NASA and type standardization:   NASA when it was formed was receiving systems from the USAF, US Army and US Navy programs.  Each of these programs were designated in a different an unique way (the Joint Military Designation system went into effect in 1962 (aka DOD 4120.15L... 2.5 years after NASA started.)  Prior to the activation of the 4120.15L standards, each service used their own devices (names) for everything...  In fact even under the over all DOD 4120 program, the US Army (partially shared with the USMC) shares some "non standard" designations... specifically the M series of vehicles and fire-arms.   What did this mean for NASA?   One huge headache that still lingers today.  For example, each company thrust onto NASA their own Model designations and Names... It is one reason you hear the Spaz Shuttle's engines being called both SSME and RS-25.   RS-25 is the name/designation as denoted by Rocketdyne.   SSME is the designation used by NASA to denote ANY engine that would power the Space Shuttle.   When the RS-25 was selected, NASA KEPT using the SSME moniker.  This has lead to a lot of issues with the Constellation (for the RS-25 5 engine proposal for Ares V) and SLS programs when discussing the engines powering it.  NASA has FINALLY decried that the engine will only be know as RS-25 from now on (with an appropriate letter for engine version.)

Ok but what does that mean for me the player?  

Well it points out just how easy it is to have two things that are 100% identical with 2 different names.  

 

Edited by Pappystein

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Posted (edited)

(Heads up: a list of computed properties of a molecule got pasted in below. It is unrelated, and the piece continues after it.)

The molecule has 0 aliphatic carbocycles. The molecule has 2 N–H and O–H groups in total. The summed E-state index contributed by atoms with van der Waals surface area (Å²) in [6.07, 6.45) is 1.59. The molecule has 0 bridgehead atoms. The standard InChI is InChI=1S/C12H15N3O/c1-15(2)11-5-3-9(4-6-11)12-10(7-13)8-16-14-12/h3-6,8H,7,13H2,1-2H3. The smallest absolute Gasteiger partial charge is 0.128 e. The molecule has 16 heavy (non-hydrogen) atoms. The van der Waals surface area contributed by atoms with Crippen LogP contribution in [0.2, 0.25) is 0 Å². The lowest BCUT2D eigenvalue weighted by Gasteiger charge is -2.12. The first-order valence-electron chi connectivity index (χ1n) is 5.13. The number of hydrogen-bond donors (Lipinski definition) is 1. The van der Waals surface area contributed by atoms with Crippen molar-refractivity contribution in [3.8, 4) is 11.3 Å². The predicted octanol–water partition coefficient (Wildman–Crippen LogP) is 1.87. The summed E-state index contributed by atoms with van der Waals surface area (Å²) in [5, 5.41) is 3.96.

On 4/17/2019 at 8:08 PM, Pappystein said:

Actually given what much of Scout was derived from (Technology from Polaris SLBM + Sergeant SRBM)   Since both of those were Nuclear.... Yeah it is tough.  It is really only because of NASA involvement with the development of the Titan IIIE as well as the Commercial Titan III that we have as much information on Titan as we do.   Heck, with a lot of these rockets that have a military background, we (as historical enthusiasts) have to use a scale and measure the stage sizes on our own.  The real world information is too in-exact or just plain missing as you have attested to.   Now you compare that to Saturn, which while it was an ARMY and then DARPA/ARPA/DARPA/ARPA/DARPA (can it stop switching it's name please!) Rocket, it was never intended to carry Nuclear weapons and was taken over completely and singularly by NASA.  We can find so MUCH information that it is almost too much at times.   Further as a Civilian Agency NASA does not enforce strict naming conventions like the Military DID..... (They stopped being Strict with the Hornet and the Harrier and straight off the reservation with the Super Hornet.... now the US is almost as bad as Russia with out of sequence/nonsensical designations.)

Ok a bit off track there but because it is a Standardized item that was originally developed to carry Nuclear weapons (abet in a different configuration) Scout will be HARD to find good data on.    I checked my meger collection of Rocketry books and none had any data you have not already presented.   I couldn't even confirm anything about Antares stage.